Offered for the first time at auction, Christie’s announce the sale of Villa on the Nivelle, 1945, by Sir Winston Churchill, O.M., R.A. (1874-1965) in London on 26 May 2011 (estimate: £200,000-30


Offered for the first time at auction, Christie’s announce the sale of Villa on the Nivelle, 1945, by Sir Winston Churchill, O.M., R.A. (1874-1965) in London on 26 May 2011 (estimate:             £200,000-300,000). Churchill executed this work during a critical window in history: between the British general election on the 5 July - resulting from the coalition government’s resignation following the triumphant defeat of Nazi Germany in May 1945 - and the announcement of the result on 26 July, which heralded Labour’s unexpected victory. Blissfully unaware of the pending outcome, the heroic wartime Prime Minister and his wife Clementine took a short holiday in the Basque region of France, at the Château de Bordaberry. Inspired by the beauty of his surroundings and persuaded by his companions in France, this painting marks only the second time that Churchill had picked up a paintbrush since the start of World War II. The existence of the remarkable photograph, illustrated above, documenting Churchill working on this canvas is extremely rare and highly evocative.

At this time, in stark contrast with the enveloping warmth and tranquility captured in this idyllic image, Japan’s 59th Army - which was formed on 15 June under the Japanese 15th Area Army – was in the midst of a desperate final defence effort against potential landings of Allied forces in the San’yo region of western Honshū during ‘Operation Downfall’. They were officially demobilised after Japan surrendered on 15 August, 1945.

Philip Harley Director, Head of 20th Century British & Irish Art, Christie’s London:

This important work by Sir Winston Churchill provides the global market with the extraordinary combination of a great British picture in excellent original condition and a highly desirable palette, by a highly sought after artist who was one of the most famous historical figures of 20th century British politics, dating to a critical window in history when the immediate political future of post-war Britain was in the balance. The existence of the photograph documenting the Prime Minister, as artist, at work on the painting is exceedingly rare. Taken through the grasses, its composition suggests that the viewer is privy to a very private moment of this great man, whose passion for painting is well recorded.”

Rachel Hidderley, Christie’s International Specialist and Director, 20th Century British Art:

 The market for Churchill is consistently strong and extremely international due to the enduring appeal of his style, decorative choice of subjects and his political significance. Due to the greater historical context of this very figurative work, its multifaceted appeal will undoubtedly reach beyond the broad band of existing collectors.”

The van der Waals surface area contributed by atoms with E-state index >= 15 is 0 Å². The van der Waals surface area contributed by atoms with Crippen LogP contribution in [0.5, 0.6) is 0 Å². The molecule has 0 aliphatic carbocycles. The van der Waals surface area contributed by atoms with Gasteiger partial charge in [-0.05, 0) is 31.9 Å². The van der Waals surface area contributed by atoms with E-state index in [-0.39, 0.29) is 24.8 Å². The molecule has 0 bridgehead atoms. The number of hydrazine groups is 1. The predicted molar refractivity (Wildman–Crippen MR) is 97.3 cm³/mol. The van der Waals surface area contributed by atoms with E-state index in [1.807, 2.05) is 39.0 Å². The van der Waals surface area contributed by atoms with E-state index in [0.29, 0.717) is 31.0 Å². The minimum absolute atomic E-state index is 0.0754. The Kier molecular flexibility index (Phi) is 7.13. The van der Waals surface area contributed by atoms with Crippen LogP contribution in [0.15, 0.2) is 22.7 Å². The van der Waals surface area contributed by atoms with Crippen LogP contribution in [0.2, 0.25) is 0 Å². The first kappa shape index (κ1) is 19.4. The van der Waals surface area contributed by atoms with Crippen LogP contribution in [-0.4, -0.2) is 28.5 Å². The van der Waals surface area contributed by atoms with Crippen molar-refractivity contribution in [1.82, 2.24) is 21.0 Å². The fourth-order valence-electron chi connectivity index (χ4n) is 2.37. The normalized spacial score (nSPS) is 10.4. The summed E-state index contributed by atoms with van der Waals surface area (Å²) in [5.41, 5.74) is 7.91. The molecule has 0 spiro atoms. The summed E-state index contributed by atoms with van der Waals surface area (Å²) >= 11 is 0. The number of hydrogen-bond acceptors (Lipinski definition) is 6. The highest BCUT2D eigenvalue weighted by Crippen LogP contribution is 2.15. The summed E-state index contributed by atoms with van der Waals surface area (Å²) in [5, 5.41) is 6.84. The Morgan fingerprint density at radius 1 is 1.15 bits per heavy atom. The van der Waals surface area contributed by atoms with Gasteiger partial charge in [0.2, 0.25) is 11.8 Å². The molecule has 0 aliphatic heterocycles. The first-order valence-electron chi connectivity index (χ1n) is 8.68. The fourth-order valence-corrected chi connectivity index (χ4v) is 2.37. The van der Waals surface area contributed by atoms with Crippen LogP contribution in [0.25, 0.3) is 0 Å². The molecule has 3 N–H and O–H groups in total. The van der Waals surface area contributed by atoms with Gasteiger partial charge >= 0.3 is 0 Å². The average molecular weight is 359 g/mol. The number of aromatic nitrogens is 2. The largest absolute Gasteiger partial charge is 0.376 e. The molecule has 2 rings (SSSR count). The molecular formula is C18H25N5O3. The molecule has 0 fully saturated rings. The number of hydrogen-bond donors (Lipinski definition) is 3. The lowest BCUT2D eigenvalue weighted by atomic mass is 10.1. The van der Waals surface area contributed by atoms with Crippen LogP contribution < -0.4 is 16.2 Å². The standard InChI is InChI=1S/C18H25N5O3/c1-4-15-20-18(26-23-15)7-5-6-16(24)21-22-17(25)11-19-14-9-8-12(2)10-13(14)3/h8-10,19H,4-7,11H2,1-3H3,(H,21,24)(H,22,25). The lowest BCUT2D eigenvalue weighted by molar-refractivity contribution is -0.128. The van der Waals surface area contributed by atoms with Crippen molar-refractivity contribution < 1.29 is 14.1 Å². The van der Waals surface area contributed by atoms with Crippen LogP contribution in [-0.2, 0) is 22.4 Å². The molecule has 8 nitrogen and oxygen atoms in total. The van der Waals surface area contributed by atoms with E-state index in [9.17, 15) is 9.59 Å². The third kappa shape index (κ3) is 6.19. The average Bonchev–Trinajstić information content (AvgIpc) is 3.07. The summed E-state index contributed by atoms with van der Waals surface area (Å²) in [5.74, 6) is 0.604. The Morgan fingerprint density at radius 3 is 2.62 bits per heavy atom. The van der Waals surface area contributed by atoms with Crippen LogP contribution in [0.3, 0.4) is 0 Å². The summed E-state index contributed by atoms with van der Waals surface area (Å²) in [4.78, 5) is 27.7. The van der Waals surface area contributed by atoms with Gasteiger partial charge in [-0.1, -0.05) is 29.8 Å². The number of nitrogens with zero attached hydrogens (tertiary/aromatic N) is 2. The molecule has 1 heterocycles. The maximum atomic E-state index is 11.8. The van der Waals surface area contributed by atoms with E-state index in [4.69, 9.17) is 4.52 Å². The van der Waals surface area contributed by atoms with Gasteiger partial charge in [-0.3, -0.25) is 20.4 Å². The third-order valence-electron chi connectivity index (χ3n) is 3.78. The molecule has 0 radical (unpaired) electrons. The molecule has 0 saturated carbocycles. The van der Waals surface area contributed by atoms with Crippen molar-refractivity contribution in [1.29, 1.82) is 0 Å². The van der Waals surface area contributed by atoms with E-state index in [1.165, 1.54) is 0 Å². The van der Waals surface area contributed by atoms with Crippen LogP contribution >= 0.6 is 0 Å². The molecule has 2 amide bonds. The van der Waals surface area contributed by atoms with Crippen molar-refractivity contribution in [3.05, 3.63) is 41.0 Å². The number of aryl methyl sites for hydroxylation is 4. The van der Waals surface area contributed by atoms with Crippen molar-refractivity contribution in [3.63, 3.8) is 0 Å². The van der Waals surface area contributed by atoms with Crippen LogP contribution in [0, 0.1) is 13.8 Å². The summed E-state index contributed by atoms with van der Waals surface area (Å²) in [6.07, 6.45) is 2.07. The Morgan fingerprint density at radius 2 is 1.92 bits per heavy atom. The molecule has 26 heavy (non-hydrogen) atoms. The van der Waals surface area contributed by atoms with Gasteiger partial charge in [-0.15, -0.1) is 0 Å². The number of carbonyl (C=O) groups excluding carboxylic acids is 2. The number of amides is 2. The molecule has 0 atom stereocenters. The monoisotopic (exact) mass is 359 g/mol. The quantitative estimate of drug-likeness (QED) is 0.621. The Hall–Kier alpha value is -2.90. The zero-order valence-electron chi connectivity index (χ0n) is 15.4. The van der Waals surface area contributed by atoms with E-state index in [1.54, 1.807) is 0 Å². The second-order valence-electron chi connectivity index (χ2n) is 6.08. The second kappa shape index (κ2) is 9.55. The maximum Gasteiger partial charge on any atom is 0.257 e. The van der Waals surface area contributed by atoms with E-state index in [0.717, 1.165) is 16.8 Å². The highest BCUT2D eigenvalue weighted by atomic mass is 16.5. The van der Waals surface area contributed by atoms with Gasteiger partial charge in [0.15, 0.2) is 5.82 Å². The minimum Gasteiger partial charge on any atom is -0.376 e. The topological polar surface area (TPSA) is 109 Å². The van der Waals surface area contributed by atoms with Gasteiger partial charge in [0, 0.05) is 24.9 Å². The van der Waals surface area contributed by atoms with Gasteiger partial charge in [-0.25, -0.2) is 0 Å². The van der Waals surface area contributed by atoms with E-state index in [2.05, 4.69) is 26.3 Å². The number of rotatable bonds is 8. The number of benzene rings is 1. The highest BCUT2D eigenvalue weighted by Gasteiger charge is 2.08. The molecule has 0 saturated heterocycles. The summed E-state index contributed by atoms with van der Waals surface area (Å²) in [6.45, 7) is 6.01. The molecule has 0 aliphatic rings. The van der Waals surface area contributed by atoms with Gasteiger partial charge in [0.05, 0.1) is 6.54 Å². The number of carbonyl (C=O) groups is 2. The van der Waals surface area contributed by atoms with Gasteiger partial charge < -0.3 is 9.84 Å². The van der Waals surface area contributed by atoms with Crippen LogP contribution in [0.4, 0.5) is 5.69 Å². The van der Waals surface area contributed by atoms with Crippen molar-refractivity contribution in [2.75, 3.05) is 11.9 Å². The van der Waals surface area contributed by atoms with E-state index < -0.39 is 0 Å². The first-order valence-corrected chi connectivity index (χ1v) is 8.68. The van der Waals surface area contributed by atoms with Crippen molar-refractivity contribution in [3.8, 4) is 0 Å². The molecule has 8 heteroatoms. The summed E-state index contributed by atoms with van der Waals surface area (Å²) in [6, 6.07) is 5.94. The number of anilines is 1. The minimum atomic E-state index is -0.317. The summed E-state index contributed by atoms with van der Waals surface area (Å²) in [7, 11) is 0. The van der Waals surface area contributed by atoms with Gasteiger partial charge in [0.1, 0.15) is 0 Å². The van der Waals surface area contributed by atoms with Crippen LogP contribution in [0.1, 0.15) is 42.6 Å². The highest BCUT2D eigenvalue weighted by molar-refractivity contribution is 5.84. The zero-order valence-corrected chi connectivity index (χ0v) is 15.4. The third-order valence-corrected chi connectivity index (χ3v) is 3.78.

Having been painted during a brief ‘pause’ in British politics, caused by the number of votes which had to be gathered from British citizens serving in the forces overseas, the eventual Labour victory was finally declared on 26 July whilst Churchill was at the Potsdam conference with Truman and Stalin. Due to the heroic status of Churchill as one of the greatest statesmen of the 20th century and Britain’s great wartime Prime Minister, this result came as a shock to the whole world.

The guests of Brigadier-General Brutinel, other members of the party alongside the Churchills at Château de Bordaberry included Mr. Bryce Nairn, British Consul in Bordeaux and his wife Margaret, who had been a professional painter before their marriage. It was Margaret who encouraged Churchill to paint again, for only the second time since the war had begun. They went on to paint together at St Jean-de-Luz, at Hendaye and on the river Nivelle where the current work was executed. Churchill’s daughter Mary Soames notes in her book, Winston Churchill His Life as a Painter, that her father was very focused on this painting and sat for so long that he was struck by a bout of indigestion. He did not paint imagined or composite scenes, instead always depicting real locations which resulted in very evocative works which not only captured an actual place at a specific moment, but continue to hold relevance in the present day, conjuring memories of one’s own relaxing holidays and travels, filled with the warm glowing light of summer sun.

Sir Winston Churchill started to paint at the relatively late age of 40, it was personal pastime which was to play an increasingly important role in his life; providing him with inner serenity in times of unrest and driving away periods of depression which he referred to as ‘Black Dog.’ In the celebratory January 1946 issue of Life Magazine, in which the present lot is featured, he stated that “There is no subject on which I feel more humble or yet at the same time more natural”, “it is a delightful amusement to myself.” “When I get to heaven I intend to spend a considerable portion of my first million years in painting and so get to the bottom of the subject.”

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Image available on request
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Notes to Editors

In M. Soames book Winston Churchill His Life as a Painter, London, 1990, Winston Churchill is recorded as painting only one picture in almost five years during the war in Europe. Following the ten day conference of Roosevelt and Churchill and their closest military and political advisers at Casablanca in Morocco in January 1943, Churchill persuaded Roosevelt to accompany him on a short visit to Marrakech where he painted A view of Marrakech, with the tower of Katoubia mosque.  He later gave this to Roosevelt as a memento.



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